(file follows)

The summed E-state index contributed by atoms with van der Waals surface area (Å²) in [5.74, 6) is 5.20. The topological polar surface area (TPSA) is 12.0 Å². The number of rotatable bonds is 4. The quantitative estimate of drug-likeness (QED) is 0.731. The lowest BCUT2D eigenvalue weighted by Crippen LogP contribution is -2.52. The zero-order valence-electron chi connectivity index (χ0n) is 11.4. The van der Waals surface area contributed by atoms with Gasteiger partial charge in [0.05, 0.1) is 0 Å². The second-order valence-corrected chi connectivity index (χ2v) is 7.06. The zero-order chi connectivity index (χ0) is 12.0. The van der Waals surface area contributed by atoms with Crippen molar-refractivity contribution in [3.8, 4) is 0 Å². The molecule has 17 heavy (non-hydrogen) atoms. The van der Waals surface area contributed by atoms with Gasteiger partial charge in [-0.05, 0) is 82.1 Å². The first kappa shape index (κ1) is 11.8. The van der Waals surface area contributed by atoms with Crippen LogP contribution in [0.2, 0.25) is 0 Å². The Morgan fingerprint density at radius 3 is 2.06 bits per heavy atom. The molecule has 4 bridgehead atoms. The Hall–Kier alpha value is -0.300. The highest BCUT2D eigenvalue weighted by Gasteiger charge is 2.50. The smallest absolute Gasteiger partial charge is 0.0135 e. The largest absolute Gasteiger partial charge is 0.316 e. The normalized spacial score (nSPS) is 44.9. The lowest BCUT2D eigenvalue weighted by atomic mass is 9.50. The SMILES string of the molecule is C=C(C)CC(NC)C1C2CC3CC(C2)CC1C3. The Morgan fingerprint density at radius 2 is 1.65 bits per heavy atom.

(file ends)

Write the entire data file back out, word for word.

The summed E-state index contributed by atoms with van der Waals surface area (Å²) in [5.74, 6) is 5.20. The topological polar surface area (TPSA) is 12.0 Å². The number of rotatable bonds is 4. The quantitative estimate of drug-likeness (QED) is 0.731. The lowest BCUT2D eigenvalue weighted by Crippen LogP contribution is -2.52. The zero-order valence-electron chi connectivity index (χ0n) is 11.4. The van der Waals surface area contributed by atoms with Gasteiger partial charge in [0.05, 0.1) is 0 Å². The second-order valence-corrected chi connectivity index (χ2v) is 7.06. The zero-order chi connectivity index (χ0) is 12.0. The van der Waals surface area contributed by atoms with Crippen molar-refractivity contribution in [3.8, 4) is 0 Å². The molecule has 17 heavy (non-hydrogen) atoms. The van der Waals surface area contributed by atoms with Gasteiger partial charge in [-0.05, 0) is 82.1 Å². The first kappa shape index (κ1) is 11.8. The van der Waals surface area contributed by atoms with Crippen LogP contribution in [0.2, 0.25) is 0 Å². The Morgan fingerprint density at radius 3 is 2.06 bits per heavy atom. The molecule has 4 bridgehead atoms. The Hall–Kier alpha value is -0.300. The highest BCUT2D eigenvalue weighted by Gasteiger charge is 2.50. The smallest absolute Gasteiger partial charge is 0.0135 e. The largest absolute Gasteiger partial charge is 0.316 e. The normalized spacial score (nSPS) is 44.9. The lowest BCUT2D eigenvalue weighted by atomic mass is 9.50. The SMILES string of the molecule is C=C(C)CC(NC)C1C2CC3CC(C2)CC1C3. The Morgan fingerprint density at radius 2 is 1.65 bits per heavy atom.